Shoot for the Moon or Take It Slow? Tech Giants Talk Blockchain

Leaders from IBM, Microsoft, Blockstream and Cognizant discuss how technology companies can best reimagine their products by building with blockchain.

AccessTimeIconMay 3, 2016 at 5:59 p.m. UTC
Updated Mar 6, 2023 at 3:15 p.m. UTC

Three massive tech companies and one of the most heavily funded startups in blockchain today debated the merits of deploying blockchain technology incrementally or going after moonshots with the power to shift entire industry paradigms.

Speaking on stage at this year’s Consensus 2016 conference in New York City, executives representing more than $571bn of market capitalization and $76m in venture capital engaged in a linguistic dual over which path was best, with the occasional point of agreement.

Austin Hill, founder and CEO of bitcoin blockchain startup Blockstream, expressed a lack of interest in firms that want to utilize portions of a blockchain to use in isolation.

Hill said:

"We don’t look for use-cases that are just using a small part of the blockchain."

If a company wants chooses that route to achieve incremental growth, Hill suggested, there’s probably a traditional solution better suited for the task.

Instead his company, which has raised $76m in venture capital is seeking out those potentially paradigm-shifting applications.

Important experiments

On the other hand though, there’s something to be said for breaking down the blockchain’s facets into smaller use cases, according to Lata Varghese, senior partner at Cognizant – a publicly traded IT firm currently valued at $35.37bn.

One value of these implementations, Varghese said, is to help employees put the technology in the current context of the company’s services. “I think the experiments that we’re doing, the proofs-of-concept, are important steps,” she added.

To Varghese, it is important that companies take stock of their existing enterprise apps and understand how blockchain might potentially help them, while at the same time being mindful of cohesive solutions.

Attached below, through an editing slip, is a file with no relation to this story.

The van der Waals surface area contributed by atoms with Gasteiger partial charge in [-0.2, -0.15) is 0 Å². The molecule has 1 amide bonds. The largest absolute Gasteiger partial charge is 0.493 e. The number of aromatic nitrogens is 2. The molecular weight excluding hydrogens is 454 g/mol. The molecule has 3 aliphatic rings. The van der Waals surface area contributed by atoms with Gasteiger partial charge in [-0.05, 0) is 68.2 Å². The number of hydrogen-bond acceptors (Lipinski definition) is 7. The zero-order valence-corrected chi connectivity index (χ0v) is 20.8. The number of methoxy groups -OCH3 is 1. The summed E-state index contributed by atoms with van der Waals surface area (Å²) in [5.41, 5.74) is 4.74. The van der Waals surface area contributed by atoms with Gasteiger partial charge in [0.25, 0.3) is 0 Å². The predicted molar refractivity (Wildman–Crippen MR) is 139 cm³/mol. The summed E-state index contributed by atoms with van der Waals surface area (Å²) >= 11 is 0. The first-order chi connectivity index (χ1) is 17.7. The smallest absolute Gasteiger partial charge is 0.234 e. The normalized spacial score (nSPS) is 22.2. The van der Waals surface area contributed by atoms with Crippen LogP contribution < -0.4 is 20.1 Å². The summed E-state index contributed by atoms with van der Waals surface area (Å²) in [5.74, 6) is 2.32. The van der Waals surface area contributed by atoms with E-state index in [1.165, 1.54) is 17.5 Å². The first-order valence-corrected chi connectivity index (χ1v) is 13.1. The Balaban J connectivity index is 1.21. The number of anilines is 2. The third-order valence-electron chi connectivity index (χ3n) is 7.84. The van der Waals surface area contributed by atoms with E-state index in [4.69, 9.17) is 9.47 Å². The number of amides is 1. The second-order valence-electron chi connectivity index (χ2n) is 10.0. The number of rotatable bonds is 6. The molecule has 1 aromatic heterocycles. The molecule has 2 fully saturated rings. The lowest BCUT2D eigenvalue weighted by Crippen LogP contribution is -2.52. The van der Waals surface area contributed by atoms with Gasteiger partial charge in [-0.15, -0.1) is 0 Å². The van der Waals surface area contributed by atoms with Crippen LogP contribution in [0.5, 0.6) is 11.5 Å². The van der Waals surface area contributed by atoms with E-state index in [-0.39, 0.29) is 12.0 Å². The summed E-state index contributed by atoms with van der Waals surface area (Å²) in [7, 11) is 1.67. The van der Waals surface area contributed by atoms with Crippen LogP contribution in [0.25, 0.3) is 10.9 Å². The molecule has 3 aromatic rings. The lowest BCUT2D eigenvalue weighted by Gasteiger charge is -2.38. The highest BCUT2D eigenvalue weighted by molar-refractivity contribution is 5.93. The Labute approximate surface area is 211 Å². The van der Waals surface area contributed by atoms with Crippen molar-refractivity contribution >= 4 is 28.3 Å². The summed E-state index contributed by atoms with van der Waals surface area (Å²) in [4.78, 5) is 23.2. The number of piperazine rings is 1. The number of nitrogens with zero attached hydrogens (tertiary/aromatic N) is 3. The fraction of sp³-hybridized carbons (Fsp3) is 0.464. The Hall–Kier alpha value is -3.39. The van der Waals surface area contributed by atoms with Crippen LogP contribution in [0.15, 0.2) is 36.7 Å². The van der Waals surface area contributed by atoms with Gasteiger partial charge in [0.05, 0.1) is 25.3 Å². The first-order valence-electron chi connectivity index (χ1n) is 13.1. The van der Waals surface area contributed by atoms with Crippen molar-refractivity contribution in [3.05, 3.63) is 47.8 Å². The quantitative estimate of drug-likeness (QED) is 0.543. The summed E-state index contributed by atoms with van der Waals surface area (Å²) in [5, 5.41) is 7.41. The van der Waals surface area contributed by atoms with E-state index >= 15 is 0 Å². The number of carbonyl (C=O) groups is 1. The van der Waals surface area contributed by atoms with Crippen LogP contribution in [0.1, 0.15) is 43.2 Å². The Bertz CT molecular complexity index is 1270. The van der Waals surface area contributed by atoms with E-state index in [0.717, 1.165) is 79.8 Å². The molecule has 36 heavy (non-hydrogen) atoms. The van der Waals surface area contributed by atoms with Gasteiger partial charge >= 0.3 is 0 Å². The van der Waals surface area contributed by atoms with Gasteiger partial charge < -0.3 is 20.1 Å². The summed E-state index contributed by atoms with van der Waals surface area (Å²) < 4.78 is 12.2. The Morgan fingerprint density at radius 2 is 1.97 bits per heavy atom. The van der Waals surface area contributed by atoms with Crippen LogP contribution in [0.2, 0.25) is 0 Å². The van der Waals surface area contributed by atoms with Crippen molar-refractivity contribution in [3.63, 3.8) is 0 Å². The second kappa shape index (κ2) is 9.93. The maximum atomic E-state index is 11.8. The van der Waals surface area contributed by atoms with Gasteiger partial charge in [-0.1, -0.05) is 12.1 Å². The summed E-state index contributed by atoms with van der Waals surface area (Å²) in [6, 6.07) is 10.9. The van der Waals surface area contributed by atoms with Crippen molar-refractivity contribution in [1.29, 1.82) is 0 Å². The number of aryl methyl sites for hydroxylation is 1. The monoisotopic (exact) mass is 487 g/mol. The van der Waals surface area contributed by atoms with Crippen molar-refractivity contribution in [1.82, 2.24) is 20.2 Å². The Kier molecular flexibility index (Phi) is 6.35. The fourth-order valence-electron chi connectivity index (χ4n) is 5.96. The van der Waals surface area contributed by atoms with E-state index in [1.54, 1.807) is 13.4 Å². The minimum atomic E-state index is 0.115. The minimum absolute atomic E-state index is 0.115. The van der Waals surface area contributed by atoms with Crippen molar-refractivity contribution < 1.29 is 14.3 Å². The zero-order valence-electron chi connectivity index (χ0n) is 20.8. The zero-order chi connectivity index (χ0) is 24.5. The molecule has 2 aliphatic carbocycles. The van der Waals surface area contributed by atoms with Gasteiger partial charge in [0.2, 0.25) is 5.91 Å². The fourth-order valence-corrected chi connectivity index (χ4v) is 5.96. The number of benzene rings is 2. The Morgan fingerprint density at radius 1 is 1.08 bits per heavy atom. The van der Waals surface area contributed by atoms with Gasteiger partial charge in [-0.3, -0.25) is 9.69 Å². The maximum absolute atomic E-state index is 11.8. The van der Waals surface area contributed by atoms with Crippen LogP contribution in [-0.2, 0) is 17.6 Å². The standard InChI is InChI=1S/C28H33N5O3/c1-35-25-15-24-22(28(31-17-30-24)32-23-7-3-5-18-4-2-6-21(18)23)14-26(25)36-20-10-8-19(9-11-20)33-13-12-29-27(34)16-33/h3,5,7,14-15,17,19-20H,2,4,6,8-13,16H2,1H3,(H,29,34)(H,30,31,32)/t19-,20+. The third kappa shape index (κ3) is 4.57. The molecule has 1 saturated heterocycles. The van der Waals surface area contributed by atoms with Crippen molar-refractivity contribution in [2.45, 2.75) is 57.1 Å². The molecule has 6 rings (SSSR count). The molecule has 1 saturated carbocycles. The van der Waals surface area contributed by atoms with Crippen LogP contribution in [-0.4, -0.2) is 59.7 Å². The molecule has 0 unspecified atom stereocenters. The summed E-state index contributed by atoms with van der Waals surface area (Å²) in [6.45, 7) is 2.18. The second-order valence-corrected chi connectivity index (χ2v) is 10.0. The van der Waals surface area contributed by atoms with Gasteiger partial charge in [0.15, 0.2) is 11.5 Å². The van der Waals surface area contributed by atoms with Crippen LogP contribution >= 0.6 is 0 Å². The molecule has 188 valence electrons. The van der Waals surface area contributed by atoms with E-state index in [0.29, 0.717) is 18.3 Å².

She explained:

"You want to simplify. You don’t want to add more blockchain spaghetti to your existing spaghetti."

Although Microsoft’s global business strategist Yorke Rhodes agreed with Varghese, he warned of a potential downside of that approach, encouraging the audience to weigh the benefits of slow growth with paradigm-shifting ideas.

Yorke, whose company is currently valued at $397.58bn, said:

"The interesting thing with starting small is you can have a quick win. The tough part is there’s not a lot of value."

Working together

Providing a counterpoint to the debate was IBM’s Jerry Cuomo, vice president of the $138.8bn company’s blockchain technologies project.

Cuomo, who is a participant in the Hyperledger Project alongside Blockstream and others, told the audience how several of his clients had been trying to build with blockchain in a way he thought wasn’t necessarily suitable for the technology.

It turned out, that in order to get the projects funded, the clients believed the service had to be build with blockchain.

Cuomo advocated for a similar strategy to the one proposed by Varghese, adding that collaborative approaches to problem solving are another great way to learn.

While he agreed that small steps are important, he concluded:

"You need to have your moonshot."

Moon and buildings image via Shutterstock. Conference image by the author


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